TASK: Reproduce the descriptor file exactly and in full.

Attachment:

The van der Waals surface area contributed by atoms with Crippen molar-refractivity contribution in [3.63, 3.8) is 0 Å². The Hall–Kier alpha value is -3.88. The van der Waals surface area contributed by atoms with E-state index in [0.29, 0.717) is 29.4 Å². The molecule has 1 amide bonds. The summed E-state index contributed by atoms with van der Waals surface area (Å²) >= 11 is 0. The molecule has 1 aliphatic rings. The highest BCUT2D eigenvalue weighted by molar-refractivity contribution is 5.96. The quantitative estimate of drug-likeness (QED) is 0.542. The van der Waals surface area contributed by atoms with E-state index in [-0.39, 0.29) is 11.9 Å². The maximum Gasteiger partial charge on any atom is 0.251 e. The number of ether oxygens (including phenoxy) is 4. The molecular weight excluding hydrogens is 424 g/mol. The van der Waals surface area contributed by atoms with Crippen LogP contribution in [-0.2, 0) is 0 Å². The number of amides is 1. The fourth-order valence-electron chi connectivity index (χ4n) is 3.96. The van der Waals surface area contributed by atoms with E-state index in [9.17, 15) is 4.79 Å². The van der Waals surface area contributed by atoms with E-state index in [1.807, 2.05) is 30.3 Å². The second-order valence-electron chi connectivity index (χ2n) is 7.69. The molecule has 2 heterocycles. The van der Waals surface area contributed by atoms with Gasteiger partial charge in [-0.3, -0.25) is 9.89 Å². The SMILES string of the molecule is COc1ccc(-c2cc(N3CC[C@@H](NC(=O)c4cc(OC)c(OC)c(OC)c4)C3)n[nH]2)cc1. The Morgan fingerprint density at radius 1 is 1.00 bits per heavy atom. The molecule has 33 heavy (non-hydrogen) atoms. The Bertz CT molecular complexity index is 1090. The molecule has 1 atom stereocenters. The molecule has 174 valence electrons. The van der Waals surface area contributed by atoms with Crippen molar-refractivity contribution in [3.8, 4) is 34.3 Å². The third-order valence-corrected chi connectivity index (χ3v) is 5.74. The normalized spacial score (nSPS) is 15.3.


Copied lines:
The van der Waals surface area contributed by atoms with Crippen molar-refractivity contribution in [3.63, 3.8) is 0 Å². The Hall–Kier alpha value is -3.88. The van der Waals surface area contributed by atoms with E-state index in [0.29, 0.717) is 29.4 Å². The molecule has 1 amide bonds. The summed E-state index contributed by atoms with van der Waals surface area (Å²) >= 11 is 0. The molecule has 1 aliphatic rings. The highest BCUT2D eigenvalue weighted by molar-refractivity contribution is 5.96. The quantitative estimate of drug-likeness (QED) is 0.542. The van der Waals surface area contributed by atoms with E-state index in [-0.39, 0.29) is 11.9 Å². The maximum Gasteiger partial charge on any atom is 0.251 e. The number of ether oxygens (including phenoxy) is 4. The molecular weight excluding hydrogens is 424 g/mol. The van der Waals surface area contributed by atoms with Crippen LogP contribution in [-0.2, 0) is 0 Å². The number of amides is 1. The fourth-order valence-electron chi connectivity index (χ4n) is 3.96. The van der Waals surface area contributed by atoms with E-state index in [9.17, 15) is 4.79 Å². The van der Waals surface area contributed by atoms with E-state index in [1.807, 2.05) is 30.3 Å². The second-order valence-electron chi connectivity index (χ2n) is 7.69. The molecule has 2 heterocycles. The van der Waals surface area contributed by atoms with Gasteiger partial charge in [-0.3, -0.25) is 9.89 Å². The SMILES string of the molecule is COc1ccc(-c2cc(N3CC[C@@H](NC(=O)c4cc(OC)c(OC)c(OC)c4)C3)n[nH]2)cc1. The Morgan fingerprint density at radius 1 is 1.00 bits per heavy atom. The molecule has 33 heavy (non-hydrogen) atoms. The Bertz CT molecular complexity index is 1090. The molecule has 1 atom stereocenters. The molecule has 174 valence electrons. The van der Waals surface area contributed by atoms with Crippen molar-refractivity contribution in [3.8, 4) is 34.3 Å². The third-order valence-corrected chi connectivity index (χ3v) is 5.74. The normalized spacial score (nSPS) is 15.3.